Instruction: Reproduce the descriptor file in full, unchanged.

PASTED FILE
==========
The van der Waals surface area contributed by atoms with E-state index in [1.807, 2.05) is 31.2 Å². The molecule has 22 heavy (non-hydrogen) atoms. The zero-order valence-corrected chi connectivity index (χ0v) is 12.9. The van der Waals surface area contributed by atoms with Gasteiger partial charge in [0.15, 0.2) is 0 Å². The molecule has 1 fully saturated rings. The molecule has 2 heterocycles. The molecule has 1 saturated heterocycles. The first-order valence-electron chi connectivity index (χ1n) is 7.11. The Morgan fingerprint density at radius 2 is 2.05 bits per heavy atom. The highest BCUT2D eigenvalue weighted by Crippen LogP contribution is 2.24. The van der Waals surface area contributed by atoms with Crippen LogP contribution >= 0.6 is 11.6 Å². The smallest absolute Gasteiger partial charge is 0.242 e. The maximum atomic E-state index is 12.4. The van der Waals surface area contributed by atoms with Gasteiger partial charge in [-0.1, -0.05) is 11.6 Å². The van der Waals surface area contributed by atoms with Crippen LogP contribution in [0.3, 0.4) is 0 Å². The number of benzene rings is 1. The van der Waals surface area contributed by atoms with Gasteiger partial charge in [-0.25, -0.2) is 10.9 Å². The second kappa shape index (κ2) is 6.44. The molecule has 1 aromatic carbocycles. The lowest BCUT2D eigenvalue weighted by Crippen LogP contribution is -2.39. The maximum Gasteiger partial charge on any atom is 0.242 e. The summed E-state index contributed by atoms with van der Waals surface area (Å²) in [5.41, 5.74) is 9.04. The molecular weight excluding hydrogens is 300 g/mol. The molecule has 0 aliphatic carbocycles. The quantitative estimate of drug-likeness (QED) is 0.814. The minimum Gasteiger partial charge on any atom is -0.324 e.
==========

The van der Waals surface area contributed by atoms with E-state index in [1.807, 2.05) is 31.2 Å². The molecule has 22 heavy (non-hydrogen) atoms. The zero-order valence-corrected chi connectivity index (χ0v) is 12.9. The van der Waals surface area contributed by atoms with Gasteiger partial charge in [0.15, 0.2) is 0 Å². The molecule has 1 fully saturated rings. The molecule has 2 heterocycles. The molecule has 1 saturated heterocycles. The first-order valence-electron chi connectivity index (χ1n) is 7.11. The Morgan fingerprint density at radius 2 is 2.05 bits per heavy atom. The highest BCUT2D eigenvalue weighted by Crippen LogP contribution is 2.24. The van der Waals surface area contributed by atoms with Crippen LogP contribution >= 0.6 is 11.6 Å². The smallest absolute Gasteiger partial charge is 0.242 e. The maximum atomic E-state index is 12.4. The van der Waals surface area contributed by atoms with Gasteiger partial charge in [-0.1, -0.05) is 11.6 Å². The van der Waals surface area contributed by atoms with Crippen LogP contribution in [0.3, 0.4) is 0 Å². The number of benzene rings is 1. The van der Waals surface area contributed by atoms with Gasteiger partial charge in [-0.25, -0.2) is 10.9 Å². The second kappa shape index (κ2) is 6.44. The molecule has 1 aromatic carbocycles. The lowest BCUT2D eigenvalue weighted by Crippen LogP contribution is -2.39. The maximum Gasteiger partial charge on any atom is 0.242 e. The summed E-state index contributed by atoms with van der Waals surface area (Å²) in [5.41, 5.74) is 9.04. The molecular weight excluding hydrogens is 300 g/mol. The molecule has 0 aliphatic carbocycles. The quantitative estimate of drug-likeness (QED) is 0.814. The minimum Gasteiger partial charge on any atom is -0.324 e.